Doug


Doug,

The next time I am in the State Park I will come purchase a coupon from you. I would like to check out your campground too for future trips.

Melinda
Seawolf
We are currently staying at a wonderful RV park in Yuma. I signed up with thewirelessweb.com for one week. We had just used it in Bullhead AZ and it was great. WELL NOT HERE!!! The first day was OK, next marginal and from then on +(*(T)(*^&&^%$#*(*!!!! Disconnects every few minutes, taking up to 30 minutes to just sign on, pages loading so slow it's like watching grass grow. I have talked with both the park staff and the provider with no results. Basically, in has worked acceptably 10% of the time and the other 90%, as useless as tits on a boar hog. I consider it fraud to take peoples money and not deliver on service. I will do an fair review on the RV park but this " internet service deserves a -20 out of a possible 10.
Texasrvers
Sounds like the one we ran into in Florida in April last year. That one was called WiFiRV. Totally unacceptable service. The first time we tried we were able to get logged on for about 45 min. After that we were never able to get logged on again. Calls to their technical service and customer went unanswered. I wrote them a letter and requested a refund. Never heard a word from them. I was going to file a complaint with my credit card company, but some of their restrictions kept me from doing so. I am still so mad at the company that I use every chance I can get to let others know about them. Now I wonder if they have a cousin in Yuma.
B. Kidd
I can empathize with CG owners when it comes to Wi-Fi. I full-time and use my Mi-Fi Verizon wireless. Weekenders and part-timers should be able to live without their computer unless it is ABSOLUTELY necessary for 'em. And if it is, then they should pay for it, or stay the hell home if they're so darn-ganged tied to that technology.
Thatz my first and final word on this issue!
Texasrvers
We are somewhere in between full timers and weekenders but are not really part timers. We take extended trips (4-6 weeks) 2-3 times a year. I can go without being connected for a weekend, but when we are gone for several weeks, I want to be able to get my email and surf for information that might be valuable or necessary for the trip, for instant locating RV parks and information about local attractions. I think that for many travelers mi-fi is a very good solution, but after checking on prices, we cannot justify the cost for the short period of time we would use it. So our best option is to stay at parks that provide a wi-fi service.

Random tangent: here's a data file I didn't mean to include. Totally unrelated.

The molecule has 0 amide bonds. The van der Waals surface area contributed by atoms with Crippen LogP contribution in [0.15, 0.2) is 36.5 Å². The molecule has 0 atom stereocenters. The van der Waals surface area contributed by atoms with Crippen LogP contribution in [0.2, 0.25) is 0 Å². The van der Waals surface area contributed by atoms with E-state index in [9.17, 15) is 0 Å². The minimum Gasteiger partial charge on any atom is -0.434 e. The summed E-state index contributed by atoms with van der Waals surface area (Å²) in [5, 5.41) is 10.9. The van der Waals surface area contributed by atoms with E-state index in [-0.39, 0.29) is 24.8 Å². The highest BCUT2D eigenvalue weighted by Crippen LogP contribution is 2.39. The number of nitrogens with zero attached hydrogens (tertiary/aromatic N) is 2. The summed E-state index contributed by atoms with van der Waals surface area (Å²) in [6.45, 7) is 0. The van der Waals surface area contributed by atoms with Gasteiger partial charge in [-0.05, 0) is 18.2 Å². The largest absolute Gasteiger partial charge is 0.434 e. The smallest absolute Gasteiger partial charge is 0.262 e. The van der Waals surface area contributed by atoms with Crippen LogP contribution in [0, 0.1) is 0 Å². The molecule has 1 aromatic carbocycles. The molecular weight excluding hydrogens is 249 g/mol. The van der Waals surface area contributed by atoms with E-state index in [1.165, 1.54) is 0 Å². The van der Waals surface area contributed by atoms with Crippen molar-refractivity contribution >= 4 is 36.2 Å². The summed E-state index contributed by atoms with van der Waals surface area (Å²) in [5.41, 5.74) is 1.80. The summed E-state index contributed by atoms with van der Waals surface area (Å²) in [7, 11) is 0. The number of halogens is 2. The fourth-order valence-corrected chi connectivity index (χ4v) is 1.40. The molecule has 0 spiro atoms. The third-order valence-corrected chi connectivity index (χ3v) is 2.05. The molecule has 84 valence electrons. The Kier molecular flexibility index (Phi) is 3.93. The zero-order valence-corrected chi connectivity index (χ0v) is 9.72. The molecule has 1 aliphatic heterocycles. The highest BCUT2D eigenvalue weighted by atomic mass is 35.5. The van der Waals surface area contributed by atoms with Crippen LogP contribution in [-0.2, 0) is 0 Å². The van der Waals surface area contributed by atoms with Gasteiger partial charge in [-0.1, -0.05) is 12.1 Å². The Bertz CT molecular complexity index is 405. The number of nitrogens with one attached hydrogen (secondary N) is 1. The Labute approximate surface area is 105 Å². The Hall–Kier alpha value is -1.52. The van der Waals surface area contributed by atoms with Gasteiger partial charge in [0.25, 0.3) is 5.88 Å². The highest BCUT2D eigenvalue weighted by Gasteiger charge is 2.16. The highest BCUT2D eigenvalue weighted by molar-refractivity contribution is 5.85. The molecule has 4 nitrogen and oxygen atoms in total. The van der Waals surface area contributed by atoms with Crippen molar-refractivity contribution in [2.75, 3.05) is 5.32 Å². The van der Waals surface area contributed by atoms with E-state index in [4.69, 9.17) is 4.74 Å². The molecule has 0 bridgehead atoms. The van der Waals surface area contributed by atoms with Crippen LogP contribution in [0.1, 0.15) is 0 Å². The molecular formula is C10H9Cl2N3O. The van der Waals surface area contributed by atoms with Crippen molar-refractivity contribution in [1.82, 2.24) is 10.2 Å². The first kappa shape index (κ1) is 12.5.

Also, I do not mind paying for wi-fi, but I do mind paying for it (or any service) when it does not work as it should (or not at all). I think what made me the maddest about WiFiRV is that they never answered their phone or returned my 6 calls or responded to my email. In this case I did not blame the RV park. This was a third party vendor, and the entire problem was their responsibility. I did mention it to the park office, and even they admitted it was a terrible service. They said they had been unable to get the wi-fi company to fix the problems, and even the park was very dissatisfied with their service. They said they had even tried to cancel the service, but their contract prevented them from doing so (without a huge cancellation fee), and they also could not contract with any other wi-fi provider until the WiFiRV contract ran out. They said they could not wait to get rid of the service.

So yes I, too, can empathize with the park involved in this case, but I still have no good words for the wi-fi company due to their total lack of service.
Florida Native
We have an Android and can tether the laptop to it on 3 G service. Kinda slow, but works anywhere. I think this sort of Smart Phone technology is going to make WiFi go away.
nedmtnman
QUOTE(Lindsay Richards @ Feb 10 2012, 09:16 PM) *

We have an Android and can tether the laptop to it on 3 G service. Kinda slow, but works anywhere. I think this sort of Smart Phone technology is going to make WiFi go away.


Where we are at the wifi ( campground owned ) is pretty much nonexistant unless you go up to the office. I got a Mifi unit online at Amazon.com to avoid a long term contract with AT&T and will use that when I need to. When we leave here we be where there s good wifi for a while so no need to pay for the service. I can also tether the iphone to the computer with a 5 gig plan. I agree with Lindsay that wifi will probably be old technology soon.
Texasrvers
QUOTE(nedmtnman @ Feb 11 2012, 09:31 AM) *

wifi will probably be old technology soon.



Sounds like we will need to move into the 21st century sooner rather than later.
RLM
QUOTE(Texasrvers @ Feb 11 2012, 09:42 AM) *

Sounds like we will need to move into the 21st century sooner rather than later.


It is sooner, now. http://www.datajack.com/products
Texasrvers
Thanks for the link. Now I just have to try to understand it.
campergal
I went to Boost Mobile, bought a Mifi 2200 (Virgin Mobile)...cost $149 - allows up to 5 units attached to it. I purchased a top up card from Walmart ($50) that gives me unlimited internet. I can now access internet anywhere, anytime, even on the road.

I am from Canada so I don't have access from my phone etc and this worked well. I don't have to worry if any park I am going to has WiFi ... for the record...since Jan 3, been at 7 campgrounds, only 2 have had free WiFi